Pharmacist, Bright’s Grove Family Pharmacy
Dr. Aisha Khatib
Clinical Director, Travel Medicine, Medcan & Chair, Responsible Travel Interest Group for the International Society of Travel Medicine
As Canadians return to international travel, COVID-19 isn’t the only infectious disease they should be thinking about when planning their trip.
According to Statistics Canada, the number of Canadian residents returning from visiting abroad was 7.9 million in 2021. While well below pre-pandemic numbers, this is a sign that international travel is on the minds of many Canadians. In fact, a recent survey from Expedia reported that about two thirds of Canadians are planning a “no regrets” trip for 2022.
Travel-related health risks are also on the minds of Canadians planning a trip abroad. “I think COVID-19 has created an awareness of how quickly diseases can travel and how important it is to be not only properly vaccinated but also properly educated before we go somewhere,” says Kelly Haggerty, a pharmacist at Bright’s Grove Family Pharmacy in Brights Grove, Ont.
Beyond COVID-19, there are many other infectious diseases not typically found in Canada to be aware of. A couple of years ago, for example, several southern destinations reported infections of Zika virus and chikungunya and, more recently, an outbreak of Japanese encephalitis (JE) has been reported in certain regions of Australia.
The importance of pre-departure consultation
A comprehensive consultation with a travel health care provider can help ensure a safe and healthy trip. “In addition to walking you through which vaccines and medications you’ll need, these individuals can advise on the risks associated with the destination you’re going to, whether these be political, climate change-related, or anything else,” says Dr. Aisha Khatib, Clinical Director of Travel Medicine at Medcan and Chair of the Responsible Travel Interest Group for the International Society of Travel Medicine. The ideal time to meet with your travel health care provider is six to eight weeks before departure to allow ample time to complete any necessary vaccine schedules or get medication.
I think COVID-19 has created an awareness of how quickly diseases can travel and how important it is to be not only properly vaccinated but also properly educated before we go somewhere.
What to consider when planning your trip
The vaccines you’ll need depend on your destination and the types of activities you’ll be engaged in. Make sure you’re up to date with your routine immunizations. Travel vaccines to consider may include hepatitis A and B, typhoid, JE, and yellow fever. Less obvious but no less significant is rabies — a viral infection spread through the bite or scratch of an infected animal.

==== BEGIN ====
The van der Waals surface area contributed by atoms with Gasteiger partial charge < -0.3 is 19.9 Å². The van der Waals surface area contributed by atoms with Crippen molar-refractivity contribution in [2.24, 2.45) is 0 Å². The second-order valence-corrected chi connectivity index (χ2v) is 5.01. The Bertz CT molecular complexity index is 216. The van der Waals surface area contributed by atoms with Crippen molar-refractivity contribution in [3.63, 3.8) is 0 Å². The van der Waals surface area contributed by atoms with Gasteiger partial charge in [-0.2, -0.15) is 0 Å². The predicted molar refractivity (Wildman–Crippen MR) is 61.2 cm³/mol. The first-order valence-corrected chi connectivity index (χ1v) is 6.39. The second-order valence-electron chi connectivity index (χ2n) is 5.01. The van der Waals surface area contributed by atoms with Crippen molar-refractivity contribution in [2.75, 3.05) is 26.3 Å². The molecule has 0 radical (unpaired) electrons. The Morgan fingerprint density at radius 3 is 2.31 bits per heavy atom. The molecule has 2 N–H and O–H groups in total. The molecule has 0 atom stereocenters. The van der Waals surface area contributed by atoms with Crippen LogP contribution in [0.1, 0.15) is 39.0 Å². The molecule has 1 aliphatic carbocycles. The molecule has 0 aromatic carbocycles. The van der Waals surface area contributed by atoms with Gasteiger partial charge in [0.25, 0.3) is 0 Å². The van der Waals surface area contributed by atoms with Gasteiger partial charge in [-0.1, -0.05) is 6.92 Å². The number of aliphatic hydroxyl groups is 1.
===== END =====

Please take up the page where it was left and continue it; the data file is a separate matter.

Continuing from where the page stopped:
While rare in Canada thanks to our vaccination programs for domestic animals, rabies can be a serious risk in other countries where vaccination isn’t so common. “It’s really important to talk about this one because it has a 100 percent case fatality rate,” says Dr. Khatib. “If you get bitten or scratched by an infected animal and you’re not vaccinated, you have a 10-day window to acquire immunoglobulin treatment, which is currently in short supply around the world. The good news is that if you’ve had the pre-exposure series of rabies vaccines, you’re protected for life.”
Mosquito-borne illnesses, such as malaria, dengue fever, chikungunya, and Zika virus, are other serious disease risks in certain countries, as is the rare but potentially fatal JE. Vaccination may be recommended for JE, especially for those frequently travelling to South Asian countries such as China, Thailand, Taiwan, and India, where there are high populations of JE-carrying mosquitoes. Travellers can additionally protect themselves from mosquito diseases by planning activities for low-risk exposure times, wearing long-sleeved clothing, and using insect repellent.
Food and water-borne diseases can be debilitating and ruin a trip. Diarrhea during travel can affect about 50 percent of travellers. “You could be staying in a five-star resort, but if somebody hasn’t washed their hands or you eat something that’s contaminated, you can still get travellers’ diarrhea,” says Dr. Khatib.
Enterotoxigenic Escherichia coli (E.coli), or ETEC, is one of the most common pathogens causing diarrhea in many areas of the world. Aside from applying the “boil, cook, and peel” mantra to food and water consumption, travellers may want to consider a preventive oral vaccine to help reduce the risk of a particular strain of bacteria producing a heat-sensitive toxin called LT-producing ETEC, especially if they have sensitive or compromised digestive systems.
Keep safe by understanding risks and being prepared
Other considerations for your trip include having emergency contact information and a travel first aid kit tailored to your destination. “Access to different types of medication or finding help may be difficult once you’re there, so it’s important to have these with you and your travel health care provider can help with that,” says Dr. Khatib.
Finally, if you feel sick after you return, especially if you have a fever, you should seek immediate medical attention. “Follow up with your travel health provider or go to the emergency room to make sure you haven’t picked up something that’s potentially serious or life-threatening,” says Dr. Khatib.
While no travel is completely risk-free, you can help keep yourself and the communities you’re visiting safe by understanding the risks and being prepared.
This story was created by Mediaplanet on behalf of a Canadian biopharmaceutical company.